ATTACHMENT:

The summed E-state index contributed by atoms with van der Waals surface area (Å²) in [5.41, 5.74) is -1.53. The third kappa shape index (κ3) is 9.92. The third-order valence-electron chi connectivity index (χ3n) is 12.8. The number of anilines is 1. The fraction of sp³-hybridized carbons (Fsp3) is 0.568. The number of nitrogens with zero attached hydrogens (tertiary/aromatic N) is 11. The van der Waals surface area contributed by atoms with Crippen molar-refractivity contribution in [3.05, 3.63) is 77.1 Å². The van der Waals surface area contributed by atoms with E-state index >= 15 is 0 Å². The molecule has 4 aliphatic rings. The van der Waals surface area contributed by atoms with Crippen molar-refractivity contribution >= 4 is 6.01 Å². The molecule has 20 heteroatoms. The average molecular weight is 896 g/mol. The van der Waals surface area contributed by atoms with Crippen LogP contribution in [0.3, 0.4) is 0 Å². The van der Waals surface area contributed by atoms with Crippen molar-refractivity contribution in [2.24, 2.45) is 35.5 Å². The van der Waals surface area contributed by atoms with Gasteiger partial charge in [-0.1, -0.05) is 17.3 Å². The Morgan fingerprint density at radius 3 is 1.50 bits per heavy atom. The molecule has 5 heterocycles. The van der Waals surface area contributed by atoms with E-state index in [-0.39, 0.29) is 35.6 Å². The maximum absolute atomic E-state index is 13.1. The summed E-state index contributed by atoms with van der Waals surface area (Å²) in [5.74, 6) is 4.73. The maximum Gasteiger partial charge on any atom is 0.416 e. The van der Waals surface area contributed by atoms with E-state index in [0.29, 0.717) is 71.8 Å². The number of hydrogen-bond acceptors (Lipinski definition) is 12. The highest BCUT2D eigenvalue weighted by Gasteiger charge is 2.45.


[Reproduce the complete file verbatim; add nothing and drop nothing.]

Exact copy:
The summed E-state index contributed by atoms with van der Waals surface area (Å²) in [5.41, 5.74) is -1.53. The third kappa shape index (κ3) is 9.92. The third-order valence-electron chi connectivity index (χ3n) is 12.8. The number of anilines is 1. The fraction of sp³-hybridized carbons (Fsp3) is 0.568. The number of nitrogens with zero attached hydrogens (tertiary/aromatic N) is 11. The van der Waals surface area contributed by atoms with Crippen molar-refractivity contribution in [3.05, 3.63) is 77.1 Å². The van der Waals surface area contributed by atoms with E-state index >= 15 is 0 Å². The molecule has 4 aliphatic rings. The van der Waals surface area contributed by atoms with Crippen molar-refractivity contribution >= 4 is 6.01 Å². The molecule has 20 heteroatoms. The average molecular weight is 896 g/mol. The van der Waals surface area contributed by atoms with Crippen LogP contribution in [0.3, 0.4) is 0 Å². The van der Waals surface area contributed by atoms with Crippen molar-refractivity contribution in [2.24, 2.45) is 35.5 Å². The van der Waals surface area contributed by atoms with Gasteiger partial charge in [-0.1, -0.05) is 17.3 Å². The Morgan fingerprint density at radius 3 is 1.50 bits per heavy atom. The molecule has 5 heterocycles. The van der Waals surface area contributed by atoms with E-state index in [-0.39, 0.29) is 35.6 Å². The maximum absolute atomic E-state index is 13.1. The summed E-state index contributed by atoms with van der Waals surface area (Å²) in [5.74, 6) is 4.73. The maximum Gasteiger partial charge on any atom is 0.416 e. The van der Waals surface area contributed by atoms with E-state index in [0.29, 0.717) is 71.8 Å². The number of hydrogen-bond acceptors (Lipinski definition) is 12. The highest BCUT2D eigenvalue weighted by Gasteiger charge is 2.45.